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Guide to Growing & Using Basil

Basil has a distinctive and delicious flavour and a beautiful aroma when brushed with your hand which makes it a must for the vege and/or herb garden.
Karen
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Basil has a distinctive and delicious flavour and a beautiful aroma when brushed with your hand which makes it a must for the vege and/or herb garden. There are many varieties so there is always something to suit most taste preferences. We have 15 different ones to tempt you with the most popular being the Sweet Genovese in our organic category.

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We also supply the Sweet Genovese as a microgreen if you are looking for some bigger packs.


GROWING Basil

The most important growing tip we can give is that Basil is best grown once nighttime temperatures are staying above 15ºC. It doesn't like the cold so sowing your first crop mid to late October and then successive sowings every 3-4 weeks should give you a good supply through the summer and into autumn, particularly if, like me, you make lots of pesto.

Another tip is to avoid sowing your basil seed too deep. The rule of thumb for seed is no deeper than the size of the seed. Starting your seed off in seed raising mix is a good idea but direct sowing can be successful too once it is warm enough.

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Once your plants are thriving you can pick out the tops of the young shoots, and this will encourage the plant to bush outwards and inhibit flowering until later. Watering is crucial particularly in the warmer days of summer as basil (like most herbs) will go to flower quickly if it is dry and stressed.

Unfortunately the aphids and whitefly love your basil too. A good blast with the hose tends to discourage them from sitting on your plants feasting.

Basil generally takes 60-70 days to mature from transplant but as mentioned above, it is suitable for growing and using as a microgreen too.

If you are a fan of making pesto, try growing the Basil Genovese Giant or the Basil Lettuce Leaf. The bigger leaves will give you plenty of bulk for whizzing up when making your pesto.

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Growing the small leaf varieties like Basil Bush, Greek Mini and Fino Verde lend themselves to using the leaves whole in your cooking.

If you like a nice surprise plant a packet of the Gourmet Blend which will give you a great chance to try several varieties.




USING Basil

Basil is best picked just before use. This maintains the full flavour and stops the leaves from bruising and wilting.

When using basil rip the leaves rather than cutting them, especially when adding them as a garnish or to a salad. When cut, the leaves tend to go black as it seems to react with the metal of the knife.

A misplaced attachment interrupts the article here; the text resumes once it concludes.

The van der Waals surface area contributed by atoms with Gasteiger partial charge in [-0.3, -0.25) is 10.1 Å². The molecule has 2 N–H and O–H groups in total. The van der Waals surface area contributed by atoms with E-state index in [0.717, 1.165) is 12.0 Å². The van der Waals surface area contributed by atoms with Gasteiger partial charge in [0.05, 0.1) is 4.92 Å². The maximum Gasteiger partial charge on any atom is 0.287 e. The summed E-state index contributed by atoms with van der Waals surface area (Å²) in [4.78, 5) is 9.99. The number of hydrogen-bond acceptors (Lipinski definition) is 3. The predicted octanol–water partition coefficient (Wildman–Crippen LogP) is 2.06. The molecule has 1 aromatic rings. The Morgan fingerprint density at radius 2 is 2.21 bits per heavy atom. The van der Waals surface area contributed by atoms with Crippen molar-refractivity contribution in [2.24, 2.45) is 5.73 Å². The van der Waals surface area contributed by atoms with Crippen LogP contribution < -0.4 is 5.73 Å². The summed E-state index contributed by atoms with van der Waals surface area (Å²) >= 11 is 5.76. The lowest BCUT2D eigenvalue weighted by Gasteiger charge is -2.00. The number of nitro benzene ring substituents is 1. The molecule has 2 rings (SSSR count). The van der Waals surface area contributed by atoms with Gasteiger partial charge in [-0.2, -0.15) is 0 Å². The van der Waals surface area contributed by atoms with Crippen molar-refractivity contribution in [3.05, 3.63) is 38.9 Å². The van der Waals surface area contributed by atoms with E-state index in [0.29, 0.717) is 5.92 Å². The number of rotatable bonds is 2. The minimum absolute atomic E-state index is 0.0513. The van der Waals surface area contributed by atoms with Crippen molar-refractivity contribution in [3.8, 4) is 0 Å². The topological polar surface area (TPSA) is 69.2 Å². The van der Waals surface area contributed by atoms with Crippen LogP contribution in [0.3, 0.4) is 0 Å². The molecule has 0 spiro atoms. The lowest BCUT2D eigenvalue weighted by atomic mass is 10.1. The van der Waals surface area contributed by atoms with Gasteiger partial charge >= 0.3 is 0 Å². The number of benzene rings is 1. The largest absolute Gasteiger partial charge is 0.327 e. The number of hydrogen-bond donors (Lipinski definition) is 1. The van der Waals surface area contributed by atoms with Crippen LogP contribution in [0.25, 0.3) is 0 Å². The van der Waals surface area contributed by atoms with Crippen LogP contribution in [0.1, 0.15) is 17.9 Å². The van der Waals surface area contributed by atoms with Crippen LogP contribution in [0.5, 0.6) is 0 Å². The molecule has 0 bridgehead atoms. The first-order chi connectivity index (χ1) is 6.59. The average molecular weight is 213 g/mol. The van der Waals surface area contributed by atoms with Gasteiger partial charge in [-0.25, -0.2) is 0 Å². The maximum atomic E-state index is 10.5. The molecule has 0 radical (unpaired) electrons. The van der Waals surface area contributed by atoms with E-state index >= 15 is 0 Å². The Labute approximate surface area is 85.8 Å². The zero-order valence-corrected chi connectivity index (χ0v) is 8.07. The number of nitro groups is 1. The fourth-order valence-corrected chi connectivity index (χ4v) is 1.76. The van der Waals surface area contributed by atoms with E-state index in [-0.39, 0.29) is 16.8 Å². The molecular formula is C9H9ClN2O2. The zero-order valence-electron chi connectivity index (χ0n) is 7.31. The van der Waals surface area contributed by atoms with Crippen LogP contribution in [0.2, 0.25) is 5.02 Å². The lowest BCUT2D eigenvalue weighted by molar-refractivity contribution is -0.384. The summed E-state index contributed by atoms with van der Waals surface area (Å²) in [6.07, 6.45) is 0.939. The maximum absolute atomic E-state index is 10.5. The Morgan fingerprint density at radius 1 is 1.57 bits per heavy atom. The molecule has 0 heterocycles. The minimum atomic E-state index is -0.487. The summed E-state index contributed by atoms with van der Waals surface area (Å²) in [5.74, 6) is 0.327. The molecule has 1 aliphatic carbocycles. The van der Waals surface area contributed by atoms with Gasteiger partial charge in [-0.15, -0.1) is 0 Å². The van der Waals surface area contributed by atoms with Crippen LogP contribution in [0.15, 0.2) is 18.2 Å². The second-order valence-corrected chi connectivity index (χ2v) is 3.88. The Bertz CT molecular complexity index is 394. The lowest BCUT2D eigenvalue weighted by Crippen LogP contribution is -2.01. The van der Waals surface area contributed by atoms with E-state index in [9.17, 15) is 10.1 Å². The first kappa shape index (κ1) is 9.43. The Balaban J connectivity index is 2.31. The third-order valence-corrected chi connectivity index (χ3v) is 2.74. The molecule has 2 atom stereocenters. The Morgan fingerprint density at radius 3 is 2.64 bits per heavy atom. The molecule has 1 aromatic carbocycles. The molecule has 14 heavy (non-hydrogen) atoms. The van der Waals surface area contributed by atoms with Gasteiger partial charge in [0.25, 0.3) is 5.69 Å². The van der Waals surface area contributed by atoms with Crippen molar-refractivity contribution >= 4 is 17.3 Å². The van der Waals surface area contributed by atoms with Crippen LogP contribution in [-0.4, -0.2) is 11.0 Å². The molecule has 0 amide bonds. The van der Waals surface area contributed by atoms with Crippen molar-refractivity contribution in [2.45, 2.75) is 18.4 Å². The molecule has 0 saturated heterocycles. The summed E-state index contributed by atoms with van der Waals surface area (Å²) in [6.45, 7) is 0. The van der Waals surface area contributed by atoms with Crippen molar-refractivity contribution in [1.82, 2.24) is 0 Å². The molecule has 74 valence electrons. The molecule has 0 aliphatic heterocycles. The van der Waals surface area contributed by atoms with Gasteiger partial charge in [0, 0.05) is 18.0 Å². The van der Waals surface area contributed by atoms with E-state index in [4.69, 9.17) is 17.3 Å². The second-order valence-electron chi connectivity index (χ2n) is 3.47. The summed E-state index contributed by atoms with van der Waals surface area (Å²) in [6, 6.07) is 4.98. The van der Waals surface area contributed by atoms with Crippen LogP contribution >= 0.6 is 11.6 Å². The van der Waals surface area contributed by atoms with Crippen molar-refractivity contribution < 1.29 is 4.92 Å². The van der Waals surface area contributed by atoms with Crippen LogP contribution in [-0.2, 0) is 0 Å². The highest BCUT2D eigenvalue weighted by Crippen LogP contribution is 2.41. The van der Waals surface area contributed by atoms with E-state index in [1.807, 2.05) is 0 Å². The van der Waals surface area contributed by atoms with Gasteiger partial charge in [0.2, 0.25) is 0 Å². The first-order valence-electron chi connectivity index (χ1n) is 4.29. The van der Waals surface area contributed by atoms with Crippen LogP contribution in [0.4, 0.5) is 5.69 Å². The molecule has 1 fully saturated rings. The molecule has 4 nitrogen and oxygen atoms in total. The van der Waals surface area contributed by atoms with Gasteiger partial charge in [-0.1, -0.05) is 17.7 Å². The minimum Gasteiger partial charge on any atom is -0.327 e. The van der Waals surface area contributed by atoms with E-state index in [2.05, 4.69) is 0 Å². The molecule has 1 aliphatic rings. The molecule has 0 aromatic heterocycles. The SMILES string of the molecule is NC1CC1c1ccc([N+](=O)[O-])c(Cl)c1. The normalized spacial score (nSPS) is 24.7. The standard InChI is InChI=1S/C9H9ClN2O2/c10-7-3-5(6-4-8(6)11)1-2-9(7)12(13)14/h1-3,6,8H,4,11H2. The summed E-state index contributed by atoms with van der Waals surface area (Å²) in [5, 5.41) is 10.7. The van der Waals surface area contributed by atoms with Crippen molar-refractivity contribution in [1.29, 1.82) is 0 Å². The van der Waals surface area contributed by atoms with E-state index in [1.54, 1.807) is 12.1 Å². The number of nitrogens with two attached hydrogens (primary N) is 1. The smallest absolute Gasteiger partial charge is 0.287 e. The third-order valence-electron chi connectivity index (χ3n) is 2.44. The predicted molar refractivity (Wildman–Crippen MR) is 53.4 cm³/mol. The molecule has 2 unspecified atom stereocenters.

Have you heard that a big bunch of basil on the windowsill or on the kitchen bench is supposed to help deter flies? Of course the bonus is the lovely aroma in your kitchen.  

Have you tried frying basil leaves in a little oil? Just do a few leaves at a time and only fry for 20 seconds before removing and placing on paper towel. Then use as a garnish on your dish. These leaves can be used whole or crushed.

Some great flavour combos are:

Basil & Lemon
- Cake (see below for a delicious recipe worth trying)
- Spritzer
- Pasta of any kind
- Baked chicken

Basil & chocolate
- Mousse using white chocolate
- Dark chocolate truffles
- Brownie

Basil & Tomato
- Margherita pizza
- Bruschetta
- Salad
- Sauce for pasta or meatballs


basil lemon cake-635

Basil & Lemon Cake
I found this recipe online and decided it was worth trying. Due to it being a little unusual I asked the Kings Seeds team to give me their feedback and they were really positive. It is a good balance between the herb and citrus flavours with the basil being nice and subtle but still enough to satisfy basil lovers like myself.  It would also be easy to cook a vegan version by swapping out the yoghurt to non-dairy yoghurt and using an egg replacement. So here is the recipe. Hope you give it a go.

INGREDIENTS
  • 1½ cups plain flour
  • 2½ teaspoons baking powder
  • ½ teaspoon salt
  • 1 cup castor sugar (standard sugar ok too)
  • grated zest of 2 lemons
  • ¾ cup yogurt
  • 1 tablespoon lemon juice
  • ½ cup oil (vegetable, rapeseed or olive)
  • 2 large eggs
  • 1 teaspoon vanilla extract
  • 1/3 cup basil (finely chopped)
For the Glaze
  • ½ cup icing sugar
  • 2 teaspoons lemon juice
  • 1 teaspoon milk

WHAT TO DO
1. Preheat oven to 170ºC.
2. Grease a 20cm cake tin and line the bottom with baking paper.
3. Sift flour, baking powder and salt into a bowl.
4. In a medium to large bowl, mix sugar and lemon zest with fingers until it looks like sand.
5. Add yoghurt & lemon juice and beat well.
6. Add oil, eggs, vanilla & basil and beat until well mixed.
7. Fold in the dry mixture until just combined.
8. Pour into cake tin.
9. Cook for 40-50 minutes until skewer comes out clean.
10. Leave cake to cool for 10 minutes, then remove from tin and leave to cool before drizzling with glaze.
11. Make the glaze by combining ingredients. If required, add a little water or more lemon juice to get good consistency for drizzling.

Ingredients basil lemon cake-190

Click on this Basil link to see what varieties we have and enjoy trying some you haven't grown before.
 
Karen
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